“We depend upon you and the law, not the lawyers or those who are simply out to make money,” declared Ileana Pestico, leader of a six-month fight (since Apr. 14) to defeat the application of Hugo Pereira, president of Krome Agronomics.
Her remarks concluded a near 40- minute parade of protesting southwest Miami-Dade residents, most of them wearing white T-shirts emblazoned with “Just Say No” during the nearly three-hour public hearing in the Arvida Middle School auditorium.
The 6-0 vote was preceded by four council members expressing doubt about the validity of statistics demonstrating a need for burial space presented by Pereira’s attorney Jeffrey S. Bass who argued that Miami-Dade’s death rate merited opening the 47-acre tract at the southwest corner of SW 136th Street and 177th Avenue.
Noting she agreed to conditions by the county’s Planning and Zoning Department if the cemetery was approved, Councilmember Ileana Vazquez nevertheless concluded, “There still appears to be sufficient room for the next 15 years of interments in the county, so any need for this new site, in my mind, simply hasn’t been established.”
Councilmember Beatrice Suarez added, “To me, this simply doesn’t appear to be the right place for a cemetery.”
Voting to support a Vazquez motion to reject the application, seconded by Miguel Diaz, were Suarez, chair Jeff Wander, Patricia “Shannen” Davis and Joseph Delaney. The seventh council seat is vacant.
If the council’s rejection is appealed, a final decision will be made by the county commission. Otherwise, the council vote for rejection without prejudice would allow reapplication for the cemetery location in October 2012.
Because lengthy expert testimony favoring the application used nearly all of the allotted public hearing time on Sept. 6, presentation of two refuting experts was delayed until Oct. 6 by attorney Brad F. Kelsky who represents Mr. and Mrs. Joe Pestico and other objecting residents.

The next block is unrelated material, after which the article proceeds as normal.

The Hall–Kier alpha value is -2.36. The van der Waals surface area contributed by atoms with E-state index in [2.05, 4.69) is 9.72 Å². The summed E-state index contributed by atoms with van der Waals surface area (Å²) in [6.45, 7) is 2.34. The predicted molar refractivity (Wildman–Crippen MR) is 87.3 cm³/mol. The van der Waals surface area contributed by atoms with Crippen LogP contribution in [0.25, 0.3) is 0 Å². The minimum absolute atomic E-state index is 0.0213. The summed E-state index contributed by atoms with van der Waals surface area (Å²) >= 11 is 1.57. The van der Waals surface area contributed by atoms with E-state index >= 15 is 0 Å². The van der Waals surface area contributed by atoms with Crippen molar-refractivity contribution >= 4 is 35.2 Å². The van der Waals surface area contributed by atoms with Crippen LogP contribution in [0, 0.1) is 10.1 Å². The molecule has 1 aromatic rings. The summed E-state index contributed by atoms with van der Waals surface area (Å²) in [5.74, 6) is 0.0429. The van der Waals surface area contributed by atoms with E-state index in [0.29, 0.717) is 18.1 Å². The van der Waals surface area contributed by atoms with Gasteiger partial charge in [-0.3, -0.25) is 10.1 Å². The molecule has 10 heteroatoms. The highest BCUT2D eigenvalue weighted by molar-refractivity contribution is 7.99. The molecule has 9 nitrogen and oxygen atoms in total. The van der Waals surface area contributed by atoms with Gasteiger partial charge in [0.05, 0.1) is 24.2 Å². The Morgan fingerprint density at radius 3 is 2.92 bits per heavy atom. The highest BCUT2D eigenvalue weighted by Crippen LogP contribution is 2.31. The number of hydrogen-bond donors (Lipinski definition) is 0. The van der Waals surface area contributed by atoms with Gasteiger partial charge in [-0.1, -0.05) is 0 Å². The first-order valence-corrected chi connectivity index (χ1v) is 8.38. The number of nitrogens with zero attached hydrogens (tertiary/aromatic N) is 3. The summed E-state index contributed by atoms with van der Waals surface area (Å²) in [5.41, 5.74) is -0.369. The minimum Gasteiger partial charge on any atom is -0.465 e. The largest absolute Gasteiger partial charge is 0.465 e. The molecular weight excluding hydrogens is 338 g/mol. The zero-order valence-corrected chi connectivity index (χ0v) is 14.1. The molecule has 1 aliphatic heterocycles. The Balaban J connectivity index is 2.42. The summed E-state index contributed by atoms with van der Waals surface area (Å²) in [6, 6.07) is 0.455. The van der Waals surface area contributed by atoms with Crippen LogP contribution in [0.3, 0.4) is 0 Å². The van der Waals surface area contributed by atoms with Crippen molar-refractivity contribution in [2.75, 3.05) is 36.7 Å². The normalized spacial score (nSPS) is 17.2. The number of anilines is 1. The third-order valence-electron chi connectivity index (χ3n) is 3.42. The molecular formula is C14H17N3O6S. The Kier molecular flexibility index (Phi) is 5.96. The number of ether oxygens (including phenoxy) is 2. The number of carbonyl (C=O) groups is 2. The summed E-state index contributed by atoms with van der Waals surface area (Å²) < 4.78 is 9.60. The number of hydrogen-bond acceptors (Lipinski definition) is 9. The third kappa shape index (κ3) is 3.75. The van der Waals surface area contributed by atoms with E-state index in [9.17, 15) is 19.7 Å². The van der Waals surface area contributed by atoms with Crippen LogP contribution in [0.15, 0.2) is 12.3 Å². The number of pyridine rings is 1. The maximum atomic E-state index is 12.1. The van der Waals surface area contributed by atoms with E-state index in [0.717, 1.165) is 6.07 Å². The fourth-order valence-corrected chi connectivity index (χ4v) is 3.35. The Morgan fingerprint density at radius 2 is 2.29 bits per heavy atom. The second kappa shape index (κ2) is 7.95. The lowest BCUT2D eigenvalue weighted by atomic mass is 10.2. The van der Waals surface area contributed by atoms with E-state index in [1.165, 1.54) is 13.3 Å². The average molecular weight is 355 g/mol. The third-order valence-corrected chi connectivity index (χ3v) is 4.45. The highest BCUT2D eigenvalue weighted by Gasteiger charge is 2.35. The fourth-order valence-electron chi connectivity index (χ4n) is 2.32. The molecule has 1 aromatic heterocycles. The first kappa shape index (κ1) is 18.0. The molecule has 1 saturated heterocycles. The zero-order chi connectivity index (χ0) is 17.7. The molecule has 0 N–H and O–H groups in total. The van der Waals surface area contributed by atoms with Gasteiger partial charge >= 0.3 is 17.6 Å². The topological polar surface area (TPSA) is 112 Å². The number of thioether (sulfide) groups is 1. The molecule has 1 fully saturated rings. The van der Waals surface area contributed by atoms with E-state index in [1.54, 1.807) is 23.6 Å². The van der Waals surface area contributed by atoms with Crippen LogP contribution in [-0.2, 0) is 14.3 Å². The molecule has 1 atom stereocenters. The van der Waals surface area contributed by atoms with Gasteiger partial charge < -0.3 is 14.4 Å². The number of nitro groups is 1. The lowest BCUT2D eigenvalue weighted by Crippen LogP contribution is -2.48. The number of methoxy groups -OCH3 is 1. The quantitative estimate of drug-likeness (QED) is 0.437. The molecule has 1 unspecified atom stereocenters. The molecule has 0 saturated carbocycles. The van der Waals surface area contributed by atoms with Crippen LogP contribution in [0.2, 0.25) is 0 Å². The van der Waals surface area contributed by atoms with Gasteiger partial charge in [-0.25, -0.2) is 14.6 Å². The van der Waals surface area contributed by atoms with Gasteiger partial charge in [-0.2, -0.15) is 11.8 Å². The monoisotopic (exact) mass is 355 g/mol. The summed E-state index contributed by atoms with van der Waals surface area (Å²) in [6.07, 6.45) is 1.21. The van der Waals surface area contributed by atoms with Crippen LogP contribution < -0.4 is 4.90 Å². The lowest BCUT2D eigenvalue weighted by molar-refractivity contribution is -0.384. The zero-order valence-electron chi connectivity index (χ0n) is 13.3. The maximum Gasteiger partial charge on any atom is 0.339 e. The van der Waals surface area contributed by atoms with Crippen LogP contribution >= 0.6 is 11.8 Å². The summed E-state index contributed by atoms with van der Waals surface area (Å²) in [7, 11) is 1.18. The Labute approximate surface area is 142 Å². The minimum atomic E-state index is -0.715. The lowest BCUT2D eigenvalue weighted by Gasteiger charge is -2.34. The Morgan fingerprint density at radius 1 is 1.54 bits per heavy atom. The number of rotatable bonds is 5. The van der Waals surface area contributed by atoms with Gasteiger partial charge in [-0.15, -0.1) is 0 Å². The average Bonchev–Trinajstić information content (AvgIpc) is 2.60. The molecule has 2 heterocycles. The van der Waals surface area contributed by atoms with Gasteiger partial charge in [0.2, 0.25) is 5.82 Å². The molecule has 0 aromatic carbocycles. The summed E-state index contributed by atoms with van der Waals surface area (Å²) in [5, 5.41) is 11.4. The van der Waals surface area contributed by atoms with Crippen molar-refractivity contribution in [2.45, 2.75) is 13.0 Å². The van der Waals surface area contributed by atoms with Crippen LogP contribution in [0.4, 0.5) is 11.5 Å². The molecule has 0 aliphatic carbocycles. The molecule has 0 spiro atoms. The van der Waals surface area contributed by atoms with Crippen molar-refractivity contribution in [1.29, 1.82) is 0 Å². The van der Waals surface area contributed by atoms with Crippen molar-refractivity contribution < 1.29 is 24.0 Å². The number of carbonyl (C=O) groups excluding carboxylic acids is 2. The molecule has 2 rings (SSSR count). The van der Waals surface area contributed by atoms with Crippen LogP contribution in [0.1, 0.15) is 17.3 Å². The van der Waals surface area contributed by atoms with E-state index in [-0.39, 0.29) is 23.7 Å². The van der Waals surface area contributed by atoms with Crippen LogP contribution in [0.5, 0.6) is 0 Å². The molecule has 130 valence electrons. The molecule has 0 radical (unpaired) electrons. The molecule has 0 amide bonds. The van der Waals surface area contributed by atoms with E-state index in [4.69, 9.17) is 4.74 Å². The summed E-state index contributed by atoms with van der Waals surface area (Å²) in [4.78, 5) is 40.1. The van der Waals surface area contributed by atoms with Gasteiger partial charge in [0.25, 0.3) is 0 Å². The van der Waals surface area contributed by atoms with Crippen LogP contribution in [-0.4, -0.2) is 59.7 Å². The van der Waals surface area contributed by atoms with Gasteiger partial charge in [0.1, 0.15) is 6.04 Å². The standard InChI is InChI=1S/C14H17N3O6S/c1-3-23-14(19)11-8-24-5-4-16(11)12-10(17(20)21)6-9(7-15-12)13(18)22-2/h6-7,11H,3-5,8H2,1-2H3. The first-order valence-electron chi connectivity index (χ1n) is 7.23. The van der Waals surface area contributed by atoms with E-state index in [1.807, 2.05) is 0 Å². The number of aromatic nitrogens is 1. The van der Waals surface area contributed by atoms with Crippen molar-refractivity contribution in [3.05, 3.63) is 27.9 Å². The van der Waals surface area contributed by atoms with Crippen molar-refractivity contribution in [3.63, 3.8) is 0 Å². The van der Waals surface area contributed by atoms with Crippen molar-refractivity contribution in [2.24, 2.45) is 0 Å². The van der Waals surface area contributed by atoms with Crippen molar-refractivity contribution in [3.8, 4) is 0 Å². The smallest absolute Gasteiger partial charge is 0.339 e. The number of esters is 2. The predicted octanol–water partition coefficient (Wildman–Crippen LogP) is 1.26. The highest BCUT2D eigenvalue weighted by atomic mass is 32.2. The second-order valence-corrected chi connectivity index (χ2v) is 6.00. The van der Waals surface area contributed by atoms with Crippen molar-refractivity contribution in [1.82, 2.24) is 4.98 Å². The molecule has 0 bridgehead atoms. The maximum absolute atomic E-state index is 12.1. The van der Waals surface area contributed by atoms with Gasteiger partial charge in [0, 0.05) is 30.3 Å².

Southwest Miami-Dade cemetery owner and land investor David Vega vigorously disputed the need for a new Miami-Dade burial ground, stating that a 25-acre vacant land parcel he now owns at 24000 SW 137 Ave. is planned to open by mid-2012.
University of Miami professor Dr. Richard Weisskoff, in a running questionand- answer debate with Bass, maintained that growth rate statistics used by Bass, based on a 2007 report of a University of Florida agency, “were outdated by a declining death rate and growth rate, shown by U. S. 2010 census data.”
“What this decision really boiled down to was the question of need versus the projected population growth and death rate,” Wander summarized. “The growth and death rates based on 2007 statistics, as presented, simply aren’t as valid today after a three-year economic and growth decline in the county.
“I also think it was a telling point that Mr. Vega’s new cemetery is located in currently zoned commercial land, rather than the residential area proposed for the new cemetery,” Wander added.